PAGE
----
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Clintonian triangulation comes full circle

The most enjoyable aspect of watching the HMS Hillary take on water is the prospect that Bill -- and his cult of personality -- will go down with the ship too.

Bill Clinton has been stumping for his wife on the Iowa hustings, framing the election as a referendum on his tenure as president. Last month in Muscatine (during the same speech in which he falsely claimed to have opposed the Iraq war from the beginning), he told the assembled Democrats that HMS Hillary could transport America "back to the future."

Last summer, when he first started hawking Hillary like a door-to-door salesman, he told a crowd: "I know, some people say, 'Look at them. They're old. They're sort of yesterday's news.' ... "Well," Slick Willie said, grinning, "yesterday's news was pretty good."

Indeed, Hillary's entire campaign has been grounded in her experience in the Clinton administration of the 1990s, even though that experience mostly involves designing a failed healthcare plan and unsuccessfully hectoring her husband to move to the left. Still, as New York Times editorial writer Adam Cohen noted in a column last week, it was her decision to make the choice between her and Obama a "referendum on a decade."

So if Hillary Clinton loses the race for the nomination -- heck, even if she just loses the Iowa caucuses -- I hope to see this headline somewhere, perhaps in the New York Post: "America to Clinton(s): We're Just Not That Into You."

The rush of schadenfreude would be so overwhelming, the entire Vast Right-Wing Conspiracy would have to hie itself to its fainting couch. For years now, the Clintons' defenders have claimed that the 1990s were halcyon days, thanks to the deft statesmanship of the Clintons. Much of the liberal establishment has become wedded to protecting the memory of the Clintons' stewardship. David Brock's progressive outfit, Media Matters for America, is a prime example. It should be renamed "Hillary Matters for America," given that it is less a media watchdog and more an attack dog for Clinton.

But schadenfreude doesn't really do justice to Hillary's potential downfall. Her career is indisputably a product of her marriage -- no one running on her experience as first lady could claim otherwise. But for most of her life, Hillary had an independent ideological identity that seems to have gone down the memory hole. In her own words, she championed a whole new "politics of meaning" and sought to redefine "who we are as human beings in this postmodern age."

But, bit by bit, she sliced off chunks of her soul. Hillary used to be the personification of hope for the left. On the welfare debate, she was supposed to be Bill's conscience. She was the Eleanor to his Franklin.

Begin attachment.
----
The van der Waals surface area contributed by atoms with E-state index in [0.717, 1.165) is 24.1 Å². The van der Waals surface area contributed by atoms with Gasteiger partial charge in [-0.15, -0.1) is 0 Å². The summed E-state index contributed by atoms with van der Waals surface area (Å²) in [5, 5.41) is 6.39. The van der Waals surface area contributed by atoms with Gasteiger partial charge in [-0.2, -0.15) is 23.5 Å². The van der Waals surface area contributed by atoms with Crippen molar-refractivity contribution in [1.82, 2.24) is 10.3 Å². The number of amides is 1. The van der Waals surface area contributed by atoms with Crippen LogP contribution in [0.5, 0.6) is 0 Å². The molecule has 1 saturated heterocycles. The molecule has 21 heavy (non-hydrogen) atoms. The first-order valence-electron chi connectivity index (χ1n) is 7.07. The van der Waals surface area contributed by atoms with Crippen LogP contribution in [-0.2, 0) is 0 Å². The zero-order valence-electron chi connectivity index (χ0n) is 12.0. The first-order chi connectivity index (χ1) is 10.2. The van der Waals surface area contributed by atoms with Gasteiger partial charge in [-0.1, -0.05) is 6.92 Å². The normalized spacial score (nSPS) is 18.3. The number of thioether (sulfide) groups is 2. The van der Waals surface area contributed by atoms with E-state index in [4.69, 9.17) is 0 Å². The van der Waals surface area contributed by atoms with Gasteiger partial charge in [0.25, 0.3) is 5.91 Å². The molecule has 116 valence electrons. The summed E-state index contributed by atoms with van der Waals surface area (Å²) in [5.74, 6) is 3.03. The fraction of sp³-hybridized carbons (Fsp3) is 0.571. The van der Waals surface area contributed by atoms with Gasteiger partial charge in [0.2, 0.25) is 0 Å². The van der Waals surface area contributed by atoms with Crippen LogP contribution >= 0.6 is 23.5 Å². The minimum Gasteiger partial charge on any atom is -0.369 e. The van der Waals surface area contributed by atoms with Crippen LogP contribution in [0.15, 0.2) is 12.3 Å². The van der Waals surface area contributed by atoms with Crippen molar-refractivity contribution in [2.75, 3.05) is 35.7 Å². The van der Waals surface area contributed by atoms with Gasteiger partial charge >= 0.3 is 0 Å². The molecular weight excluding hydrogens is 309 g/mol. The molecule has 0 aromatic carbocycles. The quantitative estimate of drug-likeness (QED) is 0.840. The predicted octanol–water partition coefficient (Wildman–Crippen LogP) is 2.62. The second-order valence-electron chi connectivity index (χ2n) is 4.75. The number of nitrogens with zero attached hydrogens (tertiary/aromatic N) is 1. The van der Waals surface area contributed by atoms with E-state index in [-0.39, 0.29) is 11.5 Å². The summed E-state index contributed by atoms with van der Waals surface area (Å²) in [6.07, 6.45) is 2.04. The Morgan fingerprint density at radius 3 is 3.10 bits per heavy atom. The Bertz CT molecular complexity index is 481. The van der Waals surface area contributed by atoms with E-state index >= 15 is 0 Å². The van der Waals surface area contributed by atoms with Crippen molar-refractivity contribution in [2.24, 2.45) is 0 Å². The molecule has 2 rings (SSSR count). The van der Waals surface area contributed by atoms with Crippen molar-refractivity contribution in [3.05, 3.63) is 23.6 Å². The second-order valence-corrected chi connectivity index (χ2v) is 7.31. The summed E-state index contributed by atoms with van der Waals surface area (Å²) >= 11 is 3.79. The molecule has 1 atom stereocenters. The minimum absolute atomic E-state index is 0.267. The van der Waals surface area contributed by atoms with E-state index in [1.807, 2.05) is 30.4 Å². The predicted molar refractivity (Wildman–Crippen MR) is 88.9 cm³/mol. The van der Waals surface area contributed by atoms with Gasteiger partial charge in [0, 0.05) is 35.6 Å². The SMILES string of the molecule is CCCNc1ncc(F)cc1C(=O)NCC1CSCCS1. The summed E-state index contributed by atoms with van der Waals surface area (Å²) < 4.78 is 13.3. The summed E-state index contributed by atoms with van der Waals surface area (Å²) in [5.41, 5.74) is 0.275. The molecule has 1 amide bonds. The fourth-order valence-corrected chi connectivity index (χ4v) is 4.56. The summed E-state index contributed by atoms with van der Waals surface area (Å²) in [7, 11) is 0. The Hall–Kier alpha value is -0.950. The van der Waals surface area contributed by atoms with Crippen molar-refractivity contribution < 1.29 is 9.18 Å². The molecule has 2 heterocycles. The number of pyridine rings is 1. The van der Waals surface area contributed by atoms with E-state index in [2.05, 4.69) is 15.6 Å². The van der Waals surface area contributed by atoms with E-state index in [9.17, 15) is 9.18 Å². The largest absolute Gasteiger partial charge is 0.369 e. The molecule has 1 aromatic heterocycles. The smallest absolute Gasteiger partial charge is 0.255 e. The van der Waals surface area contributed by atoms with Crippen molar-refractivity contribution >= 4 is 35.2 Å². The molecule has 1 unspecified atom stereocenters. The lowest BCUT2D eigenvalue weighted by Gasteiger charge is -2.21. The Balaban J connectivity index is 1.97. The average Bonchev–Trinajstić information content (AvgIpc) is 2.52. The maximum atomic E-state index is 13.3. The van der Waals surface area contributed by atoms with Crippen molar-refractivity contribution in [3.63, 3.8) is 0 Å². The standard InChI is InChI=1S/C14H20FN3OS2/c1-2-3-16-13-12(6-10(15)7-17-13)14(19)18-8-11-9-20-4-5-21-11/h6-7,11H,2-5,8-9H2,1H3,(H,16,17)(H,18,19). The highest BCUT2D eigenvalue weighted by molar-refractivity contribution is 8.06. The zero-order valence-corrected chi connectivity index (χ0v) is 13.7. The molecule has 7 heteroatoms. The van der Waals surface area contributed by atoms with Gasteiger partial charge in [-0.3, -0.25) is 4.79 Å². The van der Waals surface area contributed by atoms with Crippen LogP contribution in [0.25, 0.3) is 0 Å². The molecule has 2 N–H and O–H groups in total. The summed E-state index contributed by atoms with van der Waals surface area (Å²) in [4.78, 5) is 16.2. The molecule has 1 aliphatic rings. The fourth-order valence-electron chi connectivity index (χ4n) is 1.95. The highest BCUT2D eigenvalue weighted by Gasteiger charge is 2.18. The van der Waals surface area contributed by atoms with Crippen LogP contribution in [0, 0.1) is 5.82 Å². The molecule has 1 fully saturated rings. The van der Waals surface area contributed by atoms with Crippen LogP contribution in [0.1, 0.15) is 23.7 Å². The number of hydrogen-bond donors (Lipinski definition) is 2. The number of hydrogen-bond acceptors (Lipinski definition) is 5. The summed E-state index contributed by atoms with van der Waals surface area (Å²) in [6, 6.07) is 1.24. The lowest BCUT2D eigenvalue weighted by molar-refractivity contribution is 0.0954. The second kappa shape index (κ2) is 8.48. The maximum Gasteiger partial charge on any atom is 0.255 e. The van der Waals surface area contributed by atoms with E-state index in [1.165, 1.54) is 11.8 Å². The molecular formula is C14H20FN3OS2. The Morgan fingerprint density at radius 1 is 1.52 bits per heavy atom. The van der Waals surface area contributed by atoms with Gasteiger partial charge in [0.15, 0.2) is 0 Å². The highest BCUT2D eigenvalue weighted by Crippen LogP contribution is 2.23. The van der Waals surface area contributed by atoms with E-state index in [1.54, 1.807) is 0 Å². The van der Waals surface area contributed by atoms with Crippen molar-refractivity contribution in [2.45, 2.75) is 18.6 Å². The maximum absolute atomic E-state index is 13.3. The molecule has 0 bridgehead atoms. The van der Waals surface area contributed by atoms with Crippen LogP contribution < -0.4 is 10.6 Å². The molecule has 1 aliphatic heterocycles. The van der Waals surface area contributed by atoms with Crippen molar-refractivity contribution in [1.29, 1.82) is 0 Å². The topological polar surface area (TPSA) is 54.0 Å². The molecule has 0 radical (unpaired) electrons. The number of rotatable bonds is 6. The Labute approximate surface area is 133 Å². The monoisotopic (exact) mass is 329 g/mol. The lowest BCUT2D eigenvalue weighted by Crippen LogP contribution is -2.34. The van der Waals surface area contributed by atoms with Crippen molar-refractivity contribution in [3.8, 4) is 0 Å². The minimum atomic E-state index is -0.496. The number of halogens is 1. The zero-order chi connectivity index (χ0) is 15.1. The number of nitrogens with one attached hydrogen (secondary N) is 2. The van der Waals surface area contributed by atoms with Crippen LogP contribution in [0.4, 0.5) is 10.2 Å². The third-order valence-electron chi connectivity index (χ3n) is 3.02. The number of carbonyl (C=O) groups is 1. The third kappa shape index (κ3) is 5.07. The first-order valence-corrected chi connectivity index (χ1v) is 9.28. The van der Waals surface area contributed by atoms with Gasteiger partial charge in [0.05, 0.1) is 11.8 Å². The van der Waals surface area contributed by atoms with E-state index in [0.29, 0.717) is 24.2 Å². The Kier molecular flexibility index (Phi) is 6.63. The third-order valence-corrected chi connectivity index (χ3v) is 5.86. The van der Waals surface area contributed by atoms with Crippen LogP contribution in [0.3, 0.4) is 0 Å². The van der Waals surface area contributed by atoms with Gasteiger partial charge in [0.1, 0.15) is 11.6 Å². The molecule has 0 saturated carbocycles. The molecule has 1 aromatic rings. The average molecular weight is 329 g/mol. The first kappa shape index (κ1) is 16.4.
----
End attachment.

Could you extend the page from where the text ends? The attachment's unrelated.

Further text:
But now Hillary is the Democrats' establishment candidate, pitted against the true believer, John Edwards, and the idealist, Barack Obama. Even committed liberals tell focus groups she's too cold, too calculating.

And how did she get that way? She studied at the feet of the master. Bill Clinton cast himself as a champion of the "Third Way," a grandiose political phrase with disturbing intellectual roots. But for Bill, it mostly meant that he could split the difference between any two positions. Any hard choice was a "false choice." When asked how he'd have voted in 1990 on the Persian Gulf War, he said he agreed with the minority but would have voted with the majority. He smoked pot but didn't inhale. Monica Lewinsky had sex with him, but he could swear under oath he didn't have sex with her.

Bill can make those sorts of things work because he really believes them -- or at least he does as the words are coming out of his mouth. Hillary has nowhere near that sort of skill. She's learned the dance moves and she's memorized the lyrics, but she can't hear the music. That was evident in the now-infamous Oct. 30 debate performance during which she said she was both for and against driver's licenses for illegal immigrants and for and against pulling troops out of Iraq.

In this race, she's tried to be hawk and dove, idealist and pragmatist, martyr and hero. But unlike her husband -- a jazz impresario of people-pleasing prevarication -- she's a terrible liar. She comes across calculated because that's all that's left to her: calculation. Jesse Jackson once famously said that Bill Clinton had no core beliefs, he was simply "appetite" all the way down. That appetite seems to have become community property in the Clinton household, such as it is.

Obama is surging because Democrats want idealism and hope. Hillary has jettisoned her idealism, and she's filed down her hope to mere yearning.

jgoldberg@latimescolumnists.com

Copyright © 2014, The Baltimore Sun
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